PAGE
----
Bethany: Yeah, so I got involved with ... Cyclical LA has monthly gatherings for people discerning whether they wanted to start a church, so for me, that process of connecting with other people to process this with was really important. I think also, personally, I just struggle with confidence, and insecurity, and so I feel like having other people, even just on ... I feel like on Facebook, I posted: hey, everybody. I'm thinking about the possibility of starting a church, so can you tell me some church plants around that I could go visit, just to get an idea? A lot of people were like, oh, my gosh. You should totally do that. That's awesome. And I think even though in an ideal world, my calling would come ... Maybe I would have a deep, internal sense of calling within myself, that I wouldn't need other people's push, or affirmation, I think that helped me to have people who were in my community, and then even in this new collection of people who were discerning being church starters, and people in the presbytery who work with church starters to say, "Hey, we think that this is something that you might be able to do, and that you might be gifted for."

Bethany: Being in that community was really helpful as the next step, and then I did 1001 apprenticeship over the summer, and took that intentional time of discernment. Again, for me, it really was all about community, and connecting to other people who were interested in doing this work, and sharing our stories, and encouraging each other, and having accountability to take some next steps, and have a coach, and all those resources were totally part of the journey for me.

Sara: Yeah. I think your experience in some ways dismisses this notion that church planting is for those who want to go out on their own, pioneer, renegades who do their own thing, but your process, at least, was it was necessary to be in community for you.

Bethany: Absolutely.

Sara: It was healthier to be in community for you, and more generative.

Bethany: For sure, and I think ... It still is. I still go to monthly gatherings of people who are starting churches, because it is a kind of unique journey, but then it's also ... Yeah, it's good to know that I'm not a lone ranger. It's a unique journey, but it's like a bunch of us are on this unique journey, and it can be uniquely difficult, so it's nice to have people who can resonate with what the difficulties are, and just commiserate sometimes, and celebrate each other, but the commiserating honestly is what I need more often.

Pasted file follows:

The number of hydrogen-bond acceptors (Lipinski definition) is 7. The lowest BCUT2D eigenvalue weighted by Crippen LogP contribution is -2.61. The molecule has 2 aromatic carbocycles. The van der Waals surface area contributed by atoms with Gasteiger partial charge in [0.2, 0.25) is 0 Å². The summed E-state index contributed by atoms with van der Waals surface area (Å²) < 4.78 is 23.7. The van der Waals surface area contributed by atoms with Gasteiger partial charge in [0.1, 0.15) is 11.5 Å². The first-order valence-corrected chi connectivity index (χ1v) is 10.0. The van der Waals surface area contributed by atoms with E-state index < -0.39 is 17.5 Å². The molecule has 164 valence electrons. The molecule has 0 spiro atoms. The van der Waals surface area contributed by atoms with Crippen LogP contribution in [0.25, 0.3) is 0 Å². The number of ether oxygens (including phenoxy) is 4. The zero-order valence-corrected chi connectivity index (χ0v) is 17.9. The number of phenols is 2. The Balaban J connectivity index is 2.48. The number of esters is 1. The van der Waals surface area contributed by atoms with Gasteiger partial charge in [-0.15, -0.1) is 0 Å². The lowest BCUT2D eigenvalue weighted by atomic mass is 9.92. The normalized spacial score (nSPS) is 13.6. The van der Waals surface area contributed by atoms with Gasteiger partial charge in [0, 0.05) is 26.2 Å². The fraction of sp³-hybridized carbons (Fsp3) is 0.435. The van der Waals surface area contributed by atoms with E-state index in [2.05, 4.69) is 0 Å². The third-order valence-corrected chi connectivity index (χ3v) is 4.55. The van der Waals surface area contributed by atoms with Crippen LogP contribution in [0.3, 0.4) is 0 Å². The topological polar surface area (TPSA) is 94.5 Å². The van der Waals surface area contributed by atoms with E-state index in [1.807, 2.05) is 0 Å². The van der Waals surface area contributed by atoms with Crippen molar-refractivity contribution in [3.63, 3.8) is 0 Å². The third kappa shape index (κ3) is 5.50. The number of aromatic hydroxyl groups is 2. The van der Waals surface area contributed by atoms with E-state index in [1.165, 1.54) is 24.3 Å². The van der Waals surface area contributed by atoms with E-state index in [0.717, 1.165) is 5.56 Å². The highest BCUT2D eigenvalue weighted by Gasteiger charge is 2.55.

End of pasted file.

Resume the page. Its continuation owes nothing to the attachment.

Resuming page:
Sara: Yeah, we joke in one of our cohorts that one of us out of 11 people comes to the cohort meeting, and says, "I can't do this anymore. I quit." If it's a good cohort, by the end of the meeting, they're like, okay, I'll do it for another month. It's like the person that quits rotates. It's like, I want to just say out loud that I'm done with this, and everyone say, "No, you're doing great. You know, keep going."

Bethany: Yeah. Absolutely.

Sara: The first gathering of Beloved Everybody, would you tell it was like, the week leading up, how you felt, what you did that first gathering?

Bethany: Yeah, that's a good question.

Sara: Do you remember it?

Bethany: Of course I remember it, because it was so stressful. For me. I think other people were like, didn't ... They were like, this is so nice, but I'm like, oh, my gosh. I'm so stressed out. [laughter]

Sara: This is horrible. [laughter]

Bethany: There was a lot of prayer going into it. I think ... I will say that this whole journey of starting a church has underlined my need for being connected to God like nothing else in my life has before, and so I guarantee that the week leading up to it was many times of desperate prayer occurred, and yeah. I think we hadn't ... I hadn't totally figured out where we were going to meet, so we just ended up meeting in a park that time, and brought some food, and had just a little gathering. It was nice. We acted out a scripture together. We sang some songs. People brought photos of themselves. We were trying to really do a mix of, and we still do this, where we try to do a mix of verbal things, and ways that people who are not, who don't use spoken language can also participate. We had people share photos of themselves, to get to know each other a little bit, and then we just did a little bit of music, and it was super ad-hoc, a little bit, in the sense of ...